iPad: Perfect for digital comics?

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There are three major comic-book buying apps for the iPhone: Panelfly, Comics, and iVerse Comics. And there are also a bunch of comic-reading apps for the iPhone, my favorite of which is ComicZeal.

Now, I don’t want to tell these developers what to do. But I will. Developers, download the software-development kit for the iPad and get iPad versions of your apps working on the device for its launch!

There will be a lot of debate about the iPad’s viability as a product. Will it sell? Will it make a good e-book reader? Will it save the newspaper industry? And we’ll probably debate all of those items in the coming days.

But for now, let’s take a moment to consider the humble comic-book lovin’ geek. The iPad may be the best device yet invented for the reading of digital comics. The iPhone is nice, but its screen is just too small — zoomed out, a comic page is unreadable. Zoomed in, there’s a whole lot of panning around going on.

But the iPad’s 1024-by-768-pixel display, while in the unfashionable 4:3 aspect ratio, is just about the right shape for a comic-book page. And the iPad packs enough pixels that comic pages should be readable at full-size on the iPad. At worst, the panning around should be kept to a minimum.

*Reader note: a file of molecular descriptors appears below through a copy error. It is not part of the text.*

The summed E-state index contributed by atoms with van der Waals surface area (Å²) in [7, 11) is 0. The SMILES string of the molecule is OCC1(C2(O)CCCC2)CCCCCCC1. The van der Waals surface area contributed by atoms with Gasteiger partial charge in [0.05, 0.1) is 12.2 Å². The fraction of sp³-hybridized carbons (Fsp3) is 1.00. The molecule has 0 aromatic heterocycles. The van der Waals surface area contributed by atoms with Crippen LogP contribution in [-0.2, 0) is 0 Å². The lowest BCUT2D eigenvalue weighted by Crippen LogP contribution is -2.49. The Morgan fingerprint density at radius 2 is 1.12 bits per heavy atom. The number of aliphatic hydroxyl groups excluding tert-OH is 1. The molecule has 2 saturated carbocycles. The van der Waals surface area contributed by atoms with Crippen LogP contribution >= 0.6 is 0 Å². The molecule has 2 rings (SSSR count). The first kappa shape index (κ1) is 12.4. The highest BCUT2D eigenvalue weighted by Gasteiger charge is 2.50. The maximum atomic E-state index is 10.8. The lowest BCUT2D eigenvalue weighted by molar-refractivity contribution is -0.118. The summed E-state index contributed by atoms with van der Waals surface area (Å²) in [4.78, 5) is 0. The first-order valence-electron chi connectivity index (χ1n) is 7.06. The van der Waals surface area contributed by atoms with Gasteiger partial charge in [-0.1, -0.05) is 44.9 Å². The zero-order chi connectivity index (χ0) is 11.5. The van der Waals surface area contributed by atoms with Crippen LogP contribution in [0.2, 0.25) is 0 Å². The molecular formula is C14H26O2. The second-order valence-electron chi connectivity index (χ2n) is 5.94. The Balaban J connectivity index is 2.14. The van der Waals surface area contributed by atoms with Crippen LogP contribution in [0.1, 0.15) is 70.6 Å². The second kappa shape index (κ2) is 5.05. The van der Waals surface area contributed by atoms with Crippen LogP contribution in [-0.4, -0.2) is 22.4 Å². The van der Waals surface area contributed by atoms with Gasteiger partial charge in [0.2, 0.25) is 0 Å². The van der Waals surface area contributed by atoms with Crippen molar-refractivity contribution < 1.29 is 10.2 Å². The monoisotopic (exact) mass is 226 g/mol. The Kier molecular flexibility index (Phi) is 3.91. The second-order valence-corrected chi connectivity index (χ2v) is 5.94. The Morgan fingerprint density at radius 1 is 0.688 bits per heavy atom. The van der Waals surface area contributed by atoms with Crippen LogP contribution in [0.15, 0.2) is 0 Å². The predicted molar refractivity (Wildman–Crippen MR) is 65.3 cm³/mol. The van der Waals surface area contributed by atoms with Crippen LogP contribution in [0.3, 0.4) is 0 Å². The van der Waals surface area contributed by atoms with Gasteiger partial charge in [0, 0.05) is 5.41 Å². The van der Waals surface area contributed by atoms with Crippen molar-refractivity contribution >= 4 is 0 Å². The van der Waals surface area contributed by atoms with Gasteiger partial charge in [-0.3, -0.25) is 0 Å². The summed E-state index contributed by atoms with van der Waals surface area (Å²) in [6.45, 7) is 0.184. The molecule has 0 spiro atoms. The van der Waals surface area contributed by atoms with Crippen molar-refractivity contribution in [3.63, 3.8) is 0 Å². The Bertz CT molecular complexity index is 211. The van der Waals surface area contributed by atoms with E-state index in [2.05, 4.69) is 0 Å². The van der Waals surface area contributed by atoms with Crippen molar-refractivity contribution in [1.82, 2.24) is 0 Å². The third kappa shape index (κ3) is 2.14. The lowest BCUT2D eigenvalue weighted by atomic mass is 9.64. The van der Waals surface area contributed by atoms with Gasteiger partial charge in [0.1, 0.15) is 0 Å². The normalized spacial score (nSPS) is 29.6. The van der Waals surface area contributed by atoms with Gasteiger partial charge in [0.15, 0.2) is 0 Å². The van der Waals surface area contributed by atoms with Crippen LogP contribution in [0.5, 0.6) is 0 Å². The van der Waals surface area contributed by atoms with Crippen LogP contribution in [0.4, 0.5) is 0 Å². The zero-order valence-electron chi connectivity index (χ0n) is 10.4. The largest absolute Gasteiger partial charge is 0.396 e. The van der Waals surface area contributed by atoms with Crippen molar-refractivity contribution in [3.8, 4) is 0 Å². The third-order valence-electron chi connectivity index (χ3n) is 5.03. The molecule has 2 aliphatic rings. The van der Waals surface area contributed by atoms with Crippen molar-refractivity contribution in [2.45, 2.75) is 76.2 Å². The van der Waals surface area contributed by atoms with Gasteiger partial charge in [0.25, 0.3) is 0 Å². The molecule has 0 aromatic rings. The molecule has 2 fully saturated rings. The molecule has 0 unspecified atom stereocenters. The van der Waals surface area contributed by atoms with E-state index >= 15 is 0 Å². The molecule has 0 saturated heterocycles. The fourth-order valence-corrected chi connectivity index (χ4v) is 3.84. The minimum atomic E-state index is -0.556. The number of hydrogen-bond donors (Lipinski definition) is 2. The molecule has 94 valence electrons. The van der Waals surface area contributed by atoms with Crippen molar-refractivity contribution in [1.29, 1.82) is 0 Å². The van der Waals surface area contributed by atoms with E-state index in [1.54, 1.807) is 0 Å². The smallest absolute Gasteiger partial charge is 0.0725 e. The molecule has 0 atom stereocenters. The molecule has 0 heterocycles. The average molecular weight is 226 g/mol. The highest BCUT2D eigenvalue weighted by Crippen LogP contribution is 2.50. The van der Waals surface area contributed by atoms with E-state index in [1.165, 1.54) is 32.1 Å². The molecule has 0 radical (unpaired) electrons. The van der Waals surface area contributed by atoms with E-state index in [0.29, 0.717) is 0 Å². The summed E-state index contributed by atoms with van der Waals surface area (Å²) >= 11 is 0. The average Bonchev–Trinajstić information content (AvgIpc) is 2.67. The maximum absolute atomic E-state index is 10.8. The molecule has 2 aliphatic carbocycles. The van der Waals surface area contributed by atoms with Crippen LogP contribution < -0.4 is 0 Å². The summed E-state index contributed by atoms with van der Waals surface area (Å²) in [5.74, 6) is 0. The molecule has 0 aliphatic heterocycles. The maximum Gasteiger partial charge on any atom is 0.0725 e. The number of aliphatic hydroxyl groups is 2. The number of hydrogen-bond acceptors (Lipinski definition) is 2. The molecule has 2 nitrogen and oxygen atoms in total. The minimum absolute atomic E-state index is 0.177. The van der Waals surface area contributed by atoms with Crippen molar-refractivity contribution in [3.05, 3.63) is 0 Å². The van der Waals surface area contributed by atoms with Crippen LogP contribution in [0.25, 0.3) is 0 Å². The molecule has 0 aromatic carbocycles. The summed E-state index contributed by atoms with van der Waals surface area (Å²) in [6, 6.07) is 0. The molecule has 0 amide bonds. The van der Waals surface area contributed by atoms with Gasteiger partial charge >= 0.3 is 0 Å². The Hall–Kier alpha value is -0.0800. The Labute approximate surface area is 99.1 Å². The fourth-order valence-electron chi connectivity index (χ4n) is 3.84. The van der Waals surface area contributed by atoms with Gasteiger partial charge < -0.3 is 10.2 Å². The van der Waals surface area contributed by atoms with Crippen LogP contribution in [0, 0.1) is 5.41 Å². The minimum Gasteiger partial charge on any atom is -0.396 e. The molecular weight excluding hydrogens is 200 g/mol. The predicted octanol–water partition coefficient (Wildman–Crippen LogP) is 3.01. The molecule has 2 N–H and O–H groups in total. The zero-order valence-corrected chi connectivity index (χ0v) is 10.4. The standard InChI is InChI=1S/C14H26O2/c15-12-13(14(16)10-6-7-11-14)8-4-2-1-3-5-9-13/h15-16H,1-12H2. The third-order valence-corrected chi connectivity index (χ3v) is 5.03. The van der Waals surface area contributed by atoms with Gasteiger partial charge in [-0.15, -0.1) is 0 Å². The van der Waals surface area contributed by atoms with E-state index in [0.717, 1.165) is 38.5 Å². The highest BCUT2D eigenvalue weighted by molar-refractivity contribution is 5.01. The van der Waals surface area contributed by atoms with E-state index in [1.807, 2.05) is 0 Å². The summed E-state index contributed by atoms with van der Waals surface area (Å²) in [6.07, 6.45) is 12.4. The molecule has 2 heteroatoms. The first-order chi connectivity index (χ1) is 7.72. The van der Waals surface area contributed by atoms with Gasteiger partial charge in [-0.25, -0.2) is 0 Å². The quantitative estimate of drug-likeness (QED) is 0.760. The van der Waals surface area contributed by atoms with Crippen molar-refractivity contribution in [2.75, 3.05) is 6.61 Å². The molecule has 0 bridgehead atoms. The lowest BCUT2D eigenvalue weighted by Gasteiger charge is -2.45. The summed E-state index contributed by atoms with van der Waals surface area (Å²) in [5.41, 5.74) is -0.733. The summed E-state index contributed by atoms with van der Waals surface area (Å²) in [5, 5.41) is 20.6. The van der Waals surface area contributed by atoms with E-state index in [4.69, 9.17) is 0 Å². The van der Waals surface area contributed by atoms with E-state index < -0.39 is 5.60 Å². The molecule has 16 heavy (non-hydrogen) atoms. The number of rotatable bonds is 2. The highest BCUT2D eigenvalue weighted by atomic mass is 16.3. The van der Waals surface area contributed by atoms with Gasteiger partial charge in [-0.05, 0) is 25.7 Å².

A comic page shrunk down to the iPad's screen resolution should still be quite readable, as this extremely cropped sample image suggests.
Presumably these developers are already on the case. I know the guys at Comixology, makers of Comics, are: on Wednesday they posted a comics-on-iPad concept video. My reaction: their demo relies a bit too much on their pan-and-scan interface, which works great on the iPhone but seems kind of unnecessary on the iPad. Still, I’m sure there’s plenty of room for innovation and interface variation when it comes to comics apps on the iPad. I can’t wait to try them all!

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At a Glance
  • Pros

    • Solid and speedy hardware
    • Big, bright touchscreen
    • Large collection of apps


    • Music and video apps could be better
    • Heavier and harder to hold than a dedicated e-book reader
    • External keyboard needed for long-form typing chores
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